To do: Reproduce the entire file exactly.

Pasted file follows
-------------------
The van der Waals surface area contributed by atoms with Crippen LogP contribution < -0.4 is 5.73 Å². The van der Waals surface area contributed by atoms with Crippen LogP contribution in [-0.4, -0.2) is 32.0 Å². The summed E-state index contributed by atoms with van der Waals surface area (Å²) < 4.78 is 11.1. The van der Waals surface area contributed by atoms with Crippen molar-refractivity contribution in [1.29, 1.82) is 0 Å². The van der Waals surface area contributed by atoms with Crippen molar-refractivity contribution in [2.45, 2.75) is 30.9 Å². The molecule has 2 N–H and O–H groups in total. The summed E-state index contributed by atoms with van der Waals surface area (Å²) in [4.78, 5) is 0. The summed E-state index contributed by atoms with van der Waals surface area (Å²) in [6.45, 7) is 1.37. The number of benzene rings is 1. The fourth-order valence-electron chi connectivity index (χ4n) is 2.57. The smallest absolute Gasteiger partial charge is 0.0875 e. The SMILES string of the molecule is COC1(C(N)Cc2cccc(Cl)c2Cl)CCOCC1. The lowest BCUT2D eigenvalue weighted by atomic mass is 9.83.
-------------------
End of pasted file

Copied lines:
The van der Waals surface area contributed by atoms with Crippen LogP contribution < -0.4 is 5.73 Å². The van der Waals surface area contributed by atoms with Crippen LogP contribution in [-0.4, -0.2) is 32.0 Å². The summed E-state index contributed by atoms with van der Waals surface area (Å²) < 4.78 is 11.1. The van der Waals surface area contributed by atoms with Crippen molar-refractivity contribution in [1.29, 1.82) is 0 Å². The van der Waals surface area contributed by atoms with Crippen molar-refractivity contribution in [2.45, 2.75) is 30.9 Å². The molecule has 2 N–H and O–H groups in total. The summed E-state index contributed by atoms with van der Waals surface area (Å²) in [4.78, 5) is 0. The summed E-state index contributed by atoms with van der Waals surface area (Å²) in [6.45, 7) is 1.37. The number of benzene rings is 1. The fourth-order valence-electron chi connectivity index (χ4n) is 2.57. The smallest absolute Gasteiger partial charge is 0.0875 e. The SMILES string of the molecule is COC1(C(N)Cc2cccc(Cl)c2Cl)CCOCC1. The lowest BCUT2D eigenvalue weighted by atomic mass is 9.83.